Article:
From the start of the Pacific War the US fleet contained what are referred to as "fast carrier task forces." But the formation known as "The Fast Carrier Task Force" only came into being in late 1943, after the arrival in the Pacific of the first ships of the new Essex and Independence classes.
This force was the Pacific War's equivalent of the great gun-armed battlefleets of earlier conflicts. By the time of the Battle for Leyte Gulf it had already proved itself to be one of the most potent instruments in the history of naval warfare - obliterating Japanese air power, and sweeping enemy warships and merchant shipping from the seas, wherever it had ventured.
It was divided into carrier task groups, each group containing typically between three and five carriers, with each group having its own strong escort - a large number of cruisers and destroyers, and often two or more of the new fast battleships.
This magnificent force, as well as possessing unprecedented striking power, afforded a picture of splendour and beauty not surpassed - and perhaps not equalled - in the history of warfare:
"The age of steam
has afforded no marine spectacle comparable to a meeting of Fast Carrier
Forces Pacific Fleet. Now that the seaman's eye has become
accustomed to to the great flattops, and has learned what they can
do to win command of the sea, they have become as beautiful to him
as to his bell-bottomed forebears. They and the new battleships with
their graceful sheer and boiling wake evoked poetic similes . . "
[Samuel E. Morison 'History of US Naval Operations in World War II' Vol. XII 'Leyte,' pp. 86-7]
John Keegan also conveys this well (despite some characteristic inaccuracies in his description) -
"The majesty of the
American carrier groups manoeuvering at sea exceeded even that of the dreadnought
fleets. The spectacle of those great floating airfields steaming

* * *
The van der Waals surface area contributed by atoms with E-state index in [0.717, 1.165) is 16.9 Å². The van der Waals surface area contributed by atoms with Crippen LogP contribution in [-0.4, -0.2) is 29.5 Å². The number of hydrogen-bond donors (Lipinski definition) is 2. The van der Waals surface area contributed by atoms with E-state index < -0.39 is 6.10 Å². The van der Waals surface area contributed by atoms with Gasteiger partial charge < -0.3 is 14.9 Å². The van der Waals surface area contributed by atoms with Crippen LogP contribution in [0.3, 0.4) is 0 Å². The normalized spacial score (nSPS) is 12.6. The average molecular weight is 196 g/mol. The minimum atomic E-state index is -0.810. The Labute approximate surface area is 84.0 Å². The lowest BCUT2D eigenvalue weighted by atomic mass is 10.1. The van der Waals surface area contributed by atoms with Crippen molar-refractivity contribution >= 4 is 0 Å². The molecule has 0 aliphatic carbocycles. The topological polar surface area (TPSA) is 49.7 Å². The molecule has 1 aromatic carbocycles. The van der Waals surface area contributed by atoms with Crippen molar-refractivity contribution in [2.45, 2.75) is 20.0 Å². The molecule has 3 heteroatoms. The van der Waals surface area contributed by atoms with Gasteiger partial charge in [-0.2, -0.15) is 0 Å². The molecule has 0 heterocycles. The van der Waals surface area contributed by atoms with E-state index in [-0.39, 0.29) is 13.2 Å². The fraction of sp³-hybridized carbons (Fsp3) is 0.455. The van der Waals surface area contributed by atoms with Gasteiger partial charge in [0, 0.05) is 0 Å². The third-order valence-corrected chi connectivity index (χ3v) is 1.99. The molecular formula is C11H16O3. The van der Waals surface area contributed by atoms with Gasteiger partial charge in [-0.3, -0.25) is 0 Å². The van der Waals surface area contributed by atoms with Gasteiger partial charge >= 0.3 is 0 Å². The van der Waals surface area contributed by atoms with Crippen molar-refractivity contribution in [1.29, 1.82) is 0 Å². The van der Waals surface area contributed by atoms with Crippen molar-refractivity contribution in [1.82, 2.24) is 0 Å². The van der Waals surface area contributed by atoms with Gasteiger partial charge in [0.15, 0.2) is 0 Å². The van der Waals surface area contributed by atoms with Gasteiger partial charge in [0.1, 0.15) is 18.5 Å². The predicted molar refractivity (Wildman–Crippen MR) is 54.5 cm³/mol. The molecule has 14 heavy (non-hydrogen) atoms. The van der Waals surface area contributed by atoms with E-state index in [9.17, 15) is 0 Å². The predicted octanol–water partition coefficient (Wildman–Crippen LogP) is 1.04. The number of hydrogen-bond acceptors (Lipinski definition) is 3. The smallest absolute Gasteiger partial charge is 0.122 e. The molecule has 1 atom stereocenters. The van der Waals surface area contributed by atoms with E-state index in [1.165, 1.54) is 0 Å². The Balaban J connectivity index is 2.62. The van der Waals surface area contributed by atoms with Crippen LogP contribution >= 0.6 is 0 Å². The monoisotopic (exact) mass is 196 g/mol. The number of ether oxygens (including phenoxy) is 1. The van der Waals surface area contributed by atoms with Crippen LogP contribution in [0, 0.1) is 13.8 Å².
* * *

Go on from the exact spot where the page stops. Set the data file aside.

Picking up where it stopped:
upwind . . . . under the vast Pacific sky to launch and recover up to a
hundred aircraft . . . . surrounded by the cruisers,
destroyers and radar pickets of their air-defence screens, left an
indelible impression of grace and power on all who witnessed it.
Here, it seemed beyond doubt, was the supreme instrument of
command of the sea, unapproachable by surface ships, self-defending
against aircraft, and able to strike at will for hundreds of miles
in any direction beyond the circle of ocean it directly occupied."
[John Keegan "Battle at Sea - From Man-of-War to Submarine" p.267 (Published by Pimlico, London)]
From early 1944 the Fast Carrier Force was known as 'Task Force 58' when serving under Admiral Spruance's Fifth Fleet, and as 'Task Force 38' when organised as part of Admiral Halsey's Third Fleet. (Third and Fifth Fleets in general consisted of the same vessels - only their command teams differed).
The nucleus of the Fast Carrier Force consisted of the large fleet carriers of the Essex Class, augmented by the two surviving pre-war carriers - Enterprise and Saratoga - and the light fleet carriers of the Independence Class.
For the Leyte operation, as 'Task Force 38,' and constituting almost all of the US Third Fleet, the Fast Carrier Force contained nine large fleet carriers and eight light carriers. Of the nine heavy carriers eight were of the new Essex Class, the ninth being the old Enterprise (of the Yorktown Class), a ship with a matchless combat record.